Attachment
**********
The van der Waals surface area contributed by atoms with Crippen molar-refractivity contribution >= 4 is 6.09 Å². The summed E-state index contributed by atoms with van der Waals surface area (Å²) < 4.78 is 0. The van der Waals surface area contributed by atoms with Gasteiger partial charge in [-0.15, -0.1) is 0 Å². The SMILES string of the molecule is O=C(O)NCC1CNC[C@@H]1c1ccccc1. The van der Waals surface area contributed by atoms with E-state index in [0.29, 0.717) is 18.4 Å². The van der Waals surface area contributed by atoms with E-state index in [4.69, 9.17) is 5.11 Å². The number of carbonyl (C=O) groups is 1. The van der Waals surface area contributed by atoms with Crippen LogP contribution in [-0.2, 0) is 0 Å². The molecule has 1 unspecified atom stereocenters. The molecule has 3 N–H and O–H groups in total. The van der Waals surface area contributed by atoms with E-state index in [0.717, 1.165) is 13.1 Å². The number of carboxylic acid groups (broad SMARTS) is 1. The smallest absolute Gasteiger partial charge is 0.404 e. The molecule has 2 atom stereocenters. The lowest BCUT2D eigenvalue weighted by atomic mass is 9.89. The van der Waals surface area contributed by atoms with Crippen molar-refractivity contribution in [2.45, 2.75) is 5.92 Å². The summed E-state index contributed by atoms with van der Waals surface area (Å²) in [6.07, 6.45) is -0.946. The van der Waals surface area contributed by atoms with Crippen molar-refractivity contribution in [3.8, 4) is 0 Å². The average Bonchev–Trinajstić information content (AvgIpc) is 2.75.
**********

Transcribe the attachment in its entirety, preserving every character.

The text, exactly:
The van der Waals surface area contributed by atoms with Crippen molar-refractivity contribution >= 4 is 6.09 Å². The summed E-state index contributed by atoms with van der Waals surface area (Å²) < 4.78 is 0. The van der Waals surface area contributed by atoms with Gasteiger partial charge in [-0.15, -0.1) is 0 Å². The SMILES string of the molecule is O=C(O)NCC1CNC[C@@H]1c1ccccc1. The van der Waals surface area contributed by atoms with E-state index in [0.29, 0.717) is 18.4 Å². The van der Waals surface area contributed by atoms with E-state index in [4.69, 9.17) is 5.11 Å². The number of carbonyl (C=O) groups is 1. The van der Waals surface area contributed by atoms with Crippen LogP contribution in [-0.2, 0) is 0 Å². The molecule has 1 unspecified atom stereocenters. The molecule has 3 N–H and O–H groups in total. The van der Waals surface area contributed by atoms with E-state index in [0.717, 1.165) is 13.1 Å². The number of carboxylic acid groups (broad SMARTS) is 1. The smallest absolute Gasteiger partial charge is 0.404 e. The molecule has 2 atom stereocenters. The lowest BCUT2D eigenvalue weighted by atomic mass is 9.89. The van der Waals surface area contributed by atoms with Crippen molar-refractivity contribution in [2.45, 2.75) is 5.92 Å². The summed E-state index contributed by atoms with van der Waals surface area (Å²) in [6.07, 6.45) is -0.946. The van der Waals surface area contributed by atoms with Crippen molar-refractivity contribution in [3.8, 4) is 0 Å². The average Bonchev–Trinajstić information content (AvgIpc) is 2.75.